The Financial Burden of Pressure Ulcers

7th June 2016

There are approximately half a million people in the UK each year who will develop a pressure ulcer.1  

With the number of cases reaching such highs and the expensive cost of treating pressure ulcers, it is inevitable that the economy, in relation to healthcare in this area, will be compromised.

A wide range of treatment options within the UK are available for those who are suffering from pressure ulcers, these treatments may include;

  • Hydrocolloid and Alginate dressings
  • Creams and Ointments
  • Medication
  • Debridement
  • Maggot Therapy
  • Nutrition
  • Surgery 2

Of course all these treatments come at a cost and statistics suggest that between £1,064 and £10,551 is spent on treating each pressure ulcer. The amount of money spent on these wounds will largely depend upon the severity of the wound and the length of time it takes the wound to heal.  Annually this amounts to around £1.4 – £2.1 billion; a vast majority of this money is spent on nurses time.3

“Community nurses spend up to 80% of their time managing wounds” 4

The human & financial costs to individuals

As well as the economic cost, wound care also has a significant human cost. Patients may experience pain, anxiety and mobility issues, all of which can hugely affect the well-being of the individual. Everyday tasks may also become impaired, such as the ability to attend work each day or struggling with bathing and personal care.5

A 2012 study indicated that while patients were hospitalised, as a result of their pressure ulcer/ulcers, their personal financial situation was put under strain. Losing income as they were unable to work put extra pressure on paying rent and bills along with hindering their ability to keep up with housekeeping.6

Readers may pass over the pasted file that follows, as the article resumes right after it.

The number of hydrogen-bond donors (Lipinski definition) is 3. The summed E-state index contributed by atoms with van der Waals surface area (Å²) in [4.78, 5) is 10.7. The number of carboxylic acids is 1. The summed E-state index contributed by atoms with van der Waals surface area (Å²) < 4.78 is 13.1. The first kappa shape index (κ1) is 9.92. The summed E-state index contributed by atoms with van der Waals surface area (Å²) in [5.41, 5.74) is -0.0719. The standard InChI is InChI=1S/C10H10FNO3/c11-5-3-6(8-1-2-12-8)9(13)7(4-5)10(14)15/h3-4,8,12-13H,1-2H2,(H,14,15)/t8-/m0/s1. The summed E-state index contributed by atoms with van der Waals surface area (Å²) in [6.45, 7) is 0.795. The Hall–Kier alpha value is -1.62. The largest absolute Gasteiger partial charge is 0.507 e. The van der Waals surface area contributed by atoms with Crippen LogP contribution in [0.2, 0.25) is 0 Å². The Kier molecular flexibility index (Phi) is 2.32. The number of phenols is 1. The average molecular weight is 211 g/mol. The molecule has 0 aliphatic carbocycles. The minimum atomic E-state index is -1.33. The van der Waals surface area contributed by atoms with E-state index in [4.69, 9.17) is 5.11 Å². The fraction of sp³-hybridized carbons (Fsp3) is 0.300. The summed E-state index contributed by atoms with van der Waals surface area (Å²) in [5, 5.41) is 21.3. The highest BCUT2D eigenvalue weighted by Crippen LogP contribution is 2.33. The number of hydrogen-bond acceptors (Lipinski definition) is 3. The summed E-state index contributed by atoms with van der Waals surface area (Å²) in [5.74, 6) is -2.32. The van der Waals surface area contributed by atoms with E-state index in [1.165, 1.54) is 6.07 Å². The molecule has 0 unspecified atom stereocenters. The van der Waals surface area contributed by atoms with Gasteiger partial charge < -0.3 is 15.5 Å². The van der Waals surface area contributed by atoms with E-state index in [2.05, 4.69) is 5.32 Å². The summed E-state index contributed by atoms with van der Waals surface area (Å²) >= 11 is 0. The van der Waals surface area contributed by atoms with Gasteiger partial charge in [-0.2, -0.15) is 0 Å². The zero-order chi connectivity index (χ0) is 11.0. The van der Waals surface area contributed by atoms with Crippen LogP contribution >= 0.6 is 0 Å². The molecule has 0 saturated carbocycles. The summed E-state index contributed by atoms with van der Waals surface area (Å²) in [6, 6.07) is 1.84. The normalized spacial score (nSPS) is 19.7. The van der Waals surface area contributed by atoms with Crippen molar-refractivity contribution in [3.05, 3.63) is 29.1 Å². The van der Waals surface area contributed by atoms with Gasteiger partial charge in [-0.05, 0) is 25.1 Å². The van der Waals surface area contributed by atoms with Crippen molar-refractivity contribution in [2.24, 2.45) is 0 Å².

The financial burden pressure ulcers cause, to both the patient and the NHS, is a growing concern within the UK. Without joint effort the cost of pressure ulcer care is likely to increase in the coming years.  There has been enough research carried out to confirm that pressure ulcers are in fact preventable. With this being the case any signs of skin damage could be an indicator of neglect and evidence has suggested that litigation may soon become a potential concern for healthcare providers, just as it is in the United States.7

Further help

If you believe that yourself or someone you care for is at risk of developing a pressure ulcer it is important that you equip yourself with the knowledge and tools needed in order to reduce the risk. If you’d like to find out more, we have further information to help:



1) NHS (2014) Pressure Ulcers [online] Available at: [Accessed 3/05/2016]

2) NHS (2014) Pressure Ulcers – Treatment [online] Available at: [Accessed 03/05/2016]

3) Bennett, G et al (2003) The cost of Pressure Ulcers in the UK Available at: [Accessed 03/05/2016]

4) Kingsley, A et al (2010) Auditing wound prevalence in nursing care homes [online] Available at: [Accessed 10/05/2016]

5) Trueman, P (2012) The hidden cost of wound care [online Available at: [Accessed 10/05/2016]

6) Trueman, P (2012) What influences the impact of pressure ulcers on health –related quality of life? A qualitative patient – focused exploration of contributory factors. Journal of Tissue Viability 21, 3 – 12

7) Bennett, G et al (2003) The cost of Pressure Ulcers in the UK [Online]. Available at: [Accessed 03/05/2016]

About the author – Ray Booth
Ray Booth is Research & Innovation Director at Select Medical. He has been involved in the pressure care equipment industry for over 20 years, and has created a wide range of well-designed alternating pressure mattress systems for use in hospital, hospice and community healthcare sectors.